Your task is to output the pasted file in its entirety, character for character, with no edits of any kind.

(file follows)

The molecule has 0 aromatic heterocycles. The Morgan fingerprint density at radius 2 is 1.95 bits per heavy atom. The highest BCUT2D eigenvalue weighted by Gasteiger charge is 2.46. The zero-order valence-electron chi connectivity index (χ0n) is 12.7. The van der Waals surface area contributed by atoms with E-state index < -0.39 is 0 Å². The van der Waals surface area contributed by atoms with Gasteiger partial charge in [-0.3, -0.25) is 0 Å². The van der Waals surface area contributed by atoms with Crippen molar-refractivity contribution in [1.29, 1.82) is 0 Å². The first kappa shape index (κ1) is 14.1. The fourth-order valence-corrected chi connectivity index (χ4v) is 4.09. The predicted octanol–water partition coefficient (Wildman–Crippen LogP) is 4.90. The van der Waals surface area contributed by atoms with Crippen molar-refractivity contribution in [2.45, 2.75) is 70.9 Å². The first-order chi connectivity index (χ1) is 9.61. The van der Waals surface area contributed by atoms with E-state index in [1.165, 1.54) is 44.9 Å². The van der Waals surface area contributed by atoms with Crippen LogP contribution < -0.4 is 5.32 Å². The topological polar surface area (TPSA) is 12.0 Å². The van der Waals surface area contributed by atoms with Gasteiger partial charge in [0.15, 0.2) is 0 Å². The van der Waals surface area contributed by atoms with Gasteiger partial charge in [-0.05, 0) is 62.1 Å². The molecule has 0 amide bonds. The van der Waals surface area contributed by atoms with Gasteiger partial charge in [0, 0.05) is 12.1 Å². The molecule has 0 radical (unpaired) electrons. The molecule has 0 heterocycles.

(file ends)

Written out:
The molecule has 0 aromatic heterocycles. The Morgan fingerprint density at radius 2 is 1.95 bits per heavy atom. The highest BCUT2D eigenvalue weighted by Gasteiger charge is 2.46. The zero-order valence-electron chi connectivity index (χ0n) is 12.7. The van der Waals surface area contributed by atoms with E-state index < -0.39 is 0 Å². The van der Waals surface area contributed by atoms with Gasteiger partial charge in [-0.3, -0.25) is 0 Å². The van der Waals surface area contributed by atoms with Crippen molar-refractivity contribution in [1.29, 1.82) is 0 Å². The first kappa shape index (κ1) is 14.1. The fourth-order valence-corrected chi connectivity index (χ4v) is 4.09. The predicted octanol–water partition coefficient (Wildman–Crippen LogP) is 4.90. The van der Waals surface area contributed by atoms with Crippen molar-refractivity contribution in [2.45, 2.75) is 70.9 Å². The first-order chi connectivity index (χ1) is 9.61. The van der Waals surface area contributed by atoms with E-state index in [1.165, 1.54) is 44.9 Å². The van der Waals surface area contributed by atoms with Crippen LogP contribution < -0.4 is 5.32 Å². The topological polar surface area (TPSA) is 12.0 Å². The van der Waals surface area contributed by atoms with Gasteiger partial charge in [0.15, 0.2) is 0 Å². The van der Waals surface area contributed by atoms with Gasteiger partial charge in [-0.05, 0) is 62.1 Å². The molecule has 0 amide bonds. The van der Waals surface area contributed by atoms with Gasteiger partial charge in [0, 0.05) is 12.1 Å². The molecule has 0 radical (unpaired) electrons. The molecule has 0 heterocycles.